Seniors often need increasing help in their later years with healthcare, transportation, financial, and other needs, especially as their physical and mental health decline. Today, it is estimated that approximately 30 million adult children in the US have stepped into the caretaker role for their parents for such matters, and this number is expected to greatly increase in the coming decades.
While none of us know for sure what our future may hold or what needs we may eventually have, those in their late 50’s or beyond can take action now to minimize their potential care burden to loved ones, and also to better protect their interests. The following summarizes these actions.
Life and Estate Planning
A common misconception is that estate planning only involves preparing for a final distribution of assets. This is not the case.
Life and Estate Planning should consist of:
- A Power of Attorney that will specify who is empowered to make lifestyle, financial, and other decisions if a person becomes disabled and cannot make these decisions on their own. Importantly, a Power of Attorney should also specifically provide the person to whom such powers are granted with the ability to engage in financial planning, including possible Medicare planning.
- A Living Will or Advance Directive, so that a person’s medical and care wishes will be respected during an end-of-life event.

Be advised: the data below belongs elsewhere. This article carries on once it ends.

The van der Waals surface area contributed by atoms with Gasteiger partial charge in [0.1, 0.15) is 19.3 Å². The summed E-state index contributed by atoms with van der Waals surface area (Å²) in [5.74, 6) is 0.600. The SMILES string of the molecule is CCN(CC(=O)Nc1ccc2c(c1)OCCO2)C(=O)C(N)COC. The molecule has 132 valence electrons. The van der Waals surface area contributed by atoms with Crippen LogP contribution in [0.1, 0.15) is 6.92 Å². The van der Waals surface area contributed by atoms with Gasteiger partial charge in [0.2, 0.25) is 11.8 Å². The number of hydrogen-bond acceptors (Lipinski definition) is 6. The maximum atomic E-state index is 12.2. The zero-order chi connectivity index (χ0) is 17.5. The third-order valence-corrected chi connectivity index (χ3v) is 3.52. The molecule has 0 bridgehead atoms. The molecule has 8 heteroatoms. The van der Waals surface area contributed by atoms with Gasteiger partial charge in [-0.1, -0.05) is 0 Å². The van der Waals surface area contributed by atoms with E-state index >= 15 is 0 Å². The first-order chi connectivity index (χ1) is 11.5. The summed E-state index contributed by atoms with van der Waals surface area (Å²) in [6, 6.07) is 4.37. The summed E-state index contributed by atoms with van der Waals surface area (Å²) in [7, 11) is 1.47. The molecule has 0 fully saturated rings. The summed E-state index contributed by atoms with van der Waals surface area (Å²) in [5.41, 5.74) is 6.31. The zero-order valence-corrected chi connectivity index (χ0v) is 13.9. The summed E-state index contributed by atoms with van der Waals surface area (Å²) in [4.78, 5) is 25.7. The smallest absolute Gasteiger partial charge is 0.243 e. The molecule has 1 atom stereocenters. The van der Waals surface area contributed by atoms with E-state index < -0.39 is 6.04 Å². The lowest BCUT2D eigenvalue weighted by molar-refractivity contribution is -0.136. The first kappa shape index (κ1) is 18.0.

- A Will, which disposes all of a person’s assets not held in trust or disposed of by other operation of law (such as assets owned by joint tenancy with right of survivorship).
- A Trust (possibly), depending upon a person’s needs.
- Other estate planning documents.
Always seek an experienced estate planning lawyer who can expertly guide you through these matters (do not rely on Internet form wills, as these can be extremely problematic). In particular, estate planning documents (such as powers of attorney) can be carefully crafted around your needs and assets, so that if they are needed, they can address specific accounts and property that you may own.
Current Lifestyle Changes – Decluttering, and Cleaning Out the Basement, Attic, and Garage
Many people live with years of accumulated clutter, often consisting of toys once used when the children were young, items such as vacuum cleaners that no longer work, and a wide variety of household items that have long since been replaced by newer versions.
While these items may have once been valuable, they now clutter up basements, garages, attics, and even storage units. Your best move –